Colombian President Juan Manuel Santos arrived in the United States on Monday, December 2 for a speech at the University of Miami and then traveled to Washington D.C. He is scheduled to meet with President Barack Obama today and give a speech at the National Press Club, along with meetings at the Inter-American Dialogue and the Center for American Progress. Santos announced that “we [Colombians] always came as beggars, to ask for resources, [but] on this occasion we meet as equals.”
The stated goal of Santos’s meeting with President Obama is to explore the possibility of reviving an Alliance for Progress-like program for Latin America, and to discuss issues related to “citizen security, respect for human rights, and economic prosperity.”  The Colombian daily Semana is also reporting that Santos will take up the matter of increased U.S. assistance in transitioning to what is hoped to be a post-conflict period for Colombia.  Santos, who announced on November 20 his plans to run for re-election in Colombia’s upcoming May 2014 elections, has had his tenure as president defined by security issues, culminating in ongoing peace talks with the FARC (Fuerzas Armadas Revolucionarias de Colombia; Armed Revolutionary Forces of Colombia), which began in November 2012 and have yet to be concluded. While Santos’s dedication to advancing the peace process is admirable, he must take further action towards protecting labor leaders and punishing white-collar criminals if he wants to move Colombia towards greater stability, growth, and good governance.
The FARC still fields some 8,000 guerrilla fighters within the country.  Since August 2012, Santos has advanced a settlement agenda which includes discussions on agrarian reform, future political participation by rebels, and reparation for victims of the conflict.  Santos has now appointed María Paulina Riveros and Nigeria Rentería to his negotiating team. This change, which has been applauded by international women’s groups, should help bring issues of gender to the fore in the negotiations.  Additionally, Rentería is Afro-Colombian, and her presence could put in place added emphasis on issues of race in these important talks. 
To date, the negotiations have not proceeded at the pace Santos had wished for, leaving doubt as to whether this 50-year-old conflict can finally be ended before the 2014 elections. While the deadline for concluding the talks was November of this year, at this point the only issue that has been settled is that of political participation, although some progress has been made on the matter of land reform. The two sides are still at work on the remaining points, now turning to the drug trade, an issue on which the FARC have taken a pro-reform stance.
Any resolution of the process is being further thrown into uncertainty by the upcoming elections on May 20, 2014. The main opposition figure, Oscar Ivan Zuluaga, has expressed categorical opposition to peace talks, and would almost certainly cut them off if elected. And, while polls place Santos as the front-runner in elections, with projections that he would win in a runoff, his lead, with 27 percent to Zuluaga’s 15 percent, could hardly be called commanding.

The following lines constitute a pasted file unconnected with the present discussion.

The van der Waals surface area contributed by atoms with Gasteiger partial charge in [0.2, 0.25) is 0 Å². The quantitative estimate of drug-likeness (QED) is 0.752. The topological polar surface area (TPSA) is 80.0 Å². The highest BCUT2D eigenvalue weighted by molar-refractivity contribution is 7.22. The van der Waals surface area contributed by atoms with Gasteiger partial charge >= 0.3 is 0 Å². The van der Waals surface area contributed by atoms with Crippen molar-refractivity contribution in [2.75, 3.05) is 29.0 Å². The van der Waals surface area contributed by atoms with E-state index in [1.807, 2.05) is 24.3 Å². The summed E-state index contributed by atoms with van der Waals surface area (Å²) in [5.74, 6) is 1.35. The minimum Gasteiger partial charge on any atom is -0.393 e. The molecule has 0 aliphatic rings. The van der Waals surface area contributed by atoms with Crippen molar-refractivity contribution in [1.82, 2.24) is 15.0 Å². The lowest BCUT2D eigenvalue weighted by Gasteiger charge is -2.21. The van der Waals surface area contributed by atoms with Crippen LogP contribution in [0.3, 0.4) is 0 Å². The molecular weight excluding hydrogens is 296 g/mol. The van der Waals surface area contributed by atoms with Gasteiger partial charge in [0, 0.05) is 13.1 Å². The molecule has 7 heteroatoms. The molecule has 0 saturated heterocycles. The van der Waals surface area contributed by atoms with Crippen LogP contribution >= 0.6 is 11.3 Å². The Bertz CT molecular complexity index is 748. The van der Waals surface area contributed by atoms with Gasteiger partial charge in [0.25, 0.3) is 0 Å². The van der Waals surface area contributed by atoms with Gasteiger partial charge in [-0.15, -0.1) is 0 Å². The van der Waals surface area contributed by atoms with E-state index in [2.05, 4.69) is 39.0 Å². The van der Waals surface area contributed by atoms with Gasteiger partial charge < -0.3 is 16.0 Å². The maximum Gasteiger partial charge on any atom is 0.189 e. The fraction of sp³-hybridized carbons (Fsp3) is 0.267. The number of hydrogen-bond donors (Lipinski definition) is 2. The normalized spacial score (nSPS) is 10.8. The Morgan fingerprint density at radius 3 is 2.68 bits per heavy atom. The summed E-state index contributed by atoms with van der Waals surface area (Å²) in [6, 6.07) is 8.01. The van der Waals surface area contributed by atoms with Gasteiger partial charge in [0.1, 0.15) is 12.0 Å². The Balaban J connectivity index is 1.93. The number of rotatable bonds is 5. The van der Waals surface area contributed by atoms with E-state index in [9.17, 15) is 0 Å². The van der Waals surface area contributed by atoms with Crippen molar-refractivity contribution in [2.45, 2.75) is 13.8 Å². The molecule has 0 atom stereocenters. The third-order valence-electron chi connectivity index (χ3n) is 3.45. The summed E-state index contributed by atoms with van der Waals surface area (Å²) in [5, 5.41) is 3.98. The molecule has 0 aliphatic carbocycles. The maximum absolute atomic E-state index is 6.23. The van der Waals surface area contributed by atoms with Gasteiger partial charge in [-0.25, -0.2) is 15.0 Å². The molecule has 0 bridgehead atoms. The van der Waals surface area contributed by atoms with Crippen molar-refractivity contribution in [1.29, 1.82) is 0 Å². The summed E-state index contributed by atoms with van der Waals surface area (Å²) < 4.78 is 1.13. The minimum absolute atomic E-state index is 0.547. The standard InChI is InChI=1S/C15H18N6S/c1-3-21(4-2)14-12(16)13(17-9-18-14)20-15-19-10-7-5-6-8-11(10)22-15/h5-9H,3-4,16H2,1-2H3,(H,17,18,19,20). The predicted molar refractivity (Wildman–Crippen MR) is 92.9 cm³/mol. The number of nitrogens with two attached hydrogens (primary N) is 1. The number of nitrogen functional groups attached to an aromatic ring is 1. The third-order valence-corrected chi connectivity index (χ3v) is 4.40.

Most frustrating is the fact that any deal reached by Santos would not actually be binding for all of the FARC. As Colombia’s RCN La Radio reported, some of the FARC’s separate factions have indicated that they will not abide by any peace agreement. While both Santos and the FARC negotiators in Havana have dismissed these reports, any indication that the armed group’s negotiators do not speak for the entire group could be disastrous to the peace talks.  As COHA analysts have argued in the past, while a peace deal could be achieved between the Colombian government and the Secretariat (the FARC’s leadership committee), it is difficult to believe that all of the FARC’s fighting forces will agree to demobilize.
Furthermore, while Santos has pushed through talks with the FARC, his record on citizen security in the country is mixed at best, especially when it comes to protecting those opposing natural resource extraction. Santos’s administration has been unable to put a stop to the murders of union activists and social movement organizers in the country, which totaled more than 3,000 since 1977 and 791 since 2002, 30 of which occurred in 2011, Santos’s first full year in office.  On November 2, anti-gold mining activist Pedro César García Moreno was murdered in his home, the latest in a long string of crimes which the Colombian government is apparently powerless to halt. 
Santos must also take steps to reform the country’s oversight mechanisms, mainly the Financial Superintendence, in order to avoid a repeat of 2012’s Interbolsa scandal, in which the giant firm, through risky business practices, found itself defaulting on loans from Spanish banking group BBVA. The fall of this company, which at its height controlled 27 percent of Colombia’s stock market, revealed serious flaws in the country’s regulatory institutions.  Financial Superintendent Gerardo Alfredo Hernández was fired on November 28, but Santos must take further steps to protect the Colombian economy from future financial misadventures such as the Interbolsa affair.
This may be the last time that Santos meets with President Obama before the 2014 elections, and the Colombian head of state, with a mere 33 percent approval rating as of November 1, could certainly use some public relations victories abroad in order to improve his image at home.  For Santos to cement his reelection chances he must drive through a successful conclusion to the negotiations with the FARC, address and put an end to the rampant violence against labor and environmental organizers, and ensure that these giant financial corporations are following the law.
Thomas Abbot, Research Associate at the Council on Hemispheric Affairs
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